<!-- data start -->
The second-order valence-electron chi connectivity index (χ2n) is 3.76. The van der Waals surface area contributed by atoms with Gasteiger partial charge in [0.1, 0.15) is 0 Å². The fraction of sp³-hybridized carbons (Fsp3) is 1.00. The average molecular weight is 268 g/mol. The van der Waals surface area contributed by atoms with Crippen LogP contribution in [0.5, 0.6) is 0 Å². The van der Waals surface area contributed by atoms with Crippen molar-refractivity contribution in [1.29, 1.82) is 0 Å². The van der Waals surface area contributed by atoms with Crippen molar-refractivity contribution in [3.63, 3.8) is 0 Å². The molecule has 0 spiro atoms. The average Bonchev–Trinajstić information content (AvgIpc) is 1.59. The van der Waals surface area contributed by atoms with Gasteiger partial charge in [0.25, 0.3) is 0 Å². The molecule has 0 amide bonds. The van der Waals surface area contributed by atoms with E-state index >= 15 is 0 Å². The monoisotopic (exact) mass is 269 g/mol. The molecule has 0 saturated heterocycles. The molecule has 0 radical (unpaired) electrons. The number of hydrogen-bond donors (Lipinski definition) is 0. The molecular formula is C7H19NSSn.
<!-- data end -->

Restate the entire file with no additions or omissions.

The second-order valence-electron chi connectivity index (χ2n) is 3.76. The van der Waals surface area contributed by atoms with Gasteiger partial charge in [0.1, 0.15) is 0 Å². The fraction of sp³-hybridized carbons (Fsp3) is 1.00. The average molecular weight is 268 g/mol. The van der Waals surface area contributed by atoms with Crippen LogP contribution in [0.5, 0.6) is 0 Å². The van der Waals surface area contributed by atoms with Crippen molar-refractivity contribution in [1.29, 1.82) is 0 Å². The van der Waals surface area contributed by atoms with Crippen molar-refractivity contribution in [3.63, 3.8) is 0 Å². The molecule has 0 spiro atoms. The average Bonchev–Trinajstić information content (AvgIpc) is 1.59. The van der Waals surface area contributed by atoms with Gasteiger partial charge in [0.25, 0.3) is 0 Å². The molecule has 0 amide bonds. The van der Waals surface area contributed by atoms with E-state index >= 15 is 0 Å². The monoisotopic (exact) mass is 269 g/mol. The molecule has 0 saturated heterocycles. The molecule has 0 radical (unpaired) electrons. The number of hydrogen-bond donors (Lipinski definition) is 0. The molecular formula is C7H19NSSn.